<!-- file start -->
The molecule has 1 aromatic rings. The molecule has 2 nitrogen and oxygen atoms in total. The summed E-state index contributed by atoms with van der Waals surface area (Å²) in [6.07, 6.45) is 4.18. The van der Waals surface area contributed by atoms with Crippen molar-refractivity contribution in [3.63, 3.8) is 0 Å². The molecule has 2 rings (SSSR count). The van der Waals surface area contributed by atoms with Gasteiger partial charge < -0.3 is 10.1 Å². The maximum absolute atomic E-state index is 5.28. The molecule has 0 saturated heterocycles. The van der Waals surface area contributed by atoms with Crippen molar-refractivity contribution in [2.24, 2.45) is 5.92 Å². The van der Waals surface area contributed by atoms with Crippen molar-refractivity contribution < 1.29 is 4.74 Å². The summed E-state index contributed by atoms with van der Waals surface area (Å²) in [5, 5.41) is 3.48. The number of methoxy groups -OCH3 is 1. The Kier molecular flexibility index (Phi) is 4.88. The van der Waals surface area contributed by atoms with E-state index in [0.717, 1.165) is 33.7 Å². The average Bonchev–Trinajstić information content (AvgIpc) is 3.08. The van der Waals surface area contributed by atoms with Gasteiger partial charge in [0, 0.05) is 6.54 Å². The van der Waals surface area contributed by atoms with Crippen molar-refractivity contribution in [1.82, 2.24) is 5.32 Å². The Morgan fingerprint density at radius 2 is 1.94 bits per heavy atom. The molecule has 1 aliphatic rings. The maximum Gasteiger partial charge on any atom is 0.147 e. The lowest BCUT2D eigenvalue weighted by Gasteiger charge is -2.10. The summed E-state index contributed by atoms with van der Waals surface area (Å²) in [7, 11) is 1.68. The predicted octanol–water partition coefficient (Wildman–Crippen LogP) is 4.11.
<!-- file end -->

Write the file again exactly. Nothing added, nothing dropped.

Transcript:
The molecule has 1 aromatic rings. The molecule has 2 nitrogen and oxygen atoms in total. The summed E-state index contributed by atoms with van der Waals surface area (Å²) in [6.07, 6.45) is 4.18. The van der Waals surface area contributed by atoms with Crippen molar-refractivity contribution in [3.63, 3.8) is 0 Å². The molecule has 2 rings (SSSR count). The van der Waals surface area contributed by atoms with Gasteiger partial charge < -0.3 is 10.1 Å². The maximum absolute atomic E-state index is 5.28. The molecule has 0 saturated heterocycles. The van der Waals surface area contributed by atoms with Crippen molar-refractivity contribution in [2.24, 2.45) is 5.92 Å². The van der Waals surface area contributed by atoms with Crippen molar-refractivity contribution < 1.29 is 4.74 Å². The summed E-state index contributed by atoms with van der Waals surface area (Å²) in [5, 5.41) is 3.48. The number of methoxy groups -OCH3 is 1. The Kier molecular flexibility index (Phi) is 4.88. The van der Waals surface area contributed by atoms with E-state index in [0.717, 1.165) is 33.7 Å². The average Bonchev–Trinajstić information content (AvgIpc) is 3.08. The van der Waals surface area contributed by atoms with Gasteiger partial charge in [0, 0.05) is 6.54 Å². The van der Waals surface area contributed by atoms with Crippen molar-refractivity contribution in [1.82, 2.24) is 5.32 Å². The Morgan fingerprint density at radius 2 is 1.94 bits per heavy atom. The molecule has 1 aliphatic rings. The maximum Gasteiger partial charge on any atom is 0.147 e. The lowest BCUT2D eigenvalue weighted by Gasteiger charge is -2.10. The summed E-state index contributed by atoms with van der Waals surface area (Å²) in [7, 11) is 1.68. The predicted octanol–water partition coefficient (Wildman–Crippen LogP) is 4.11.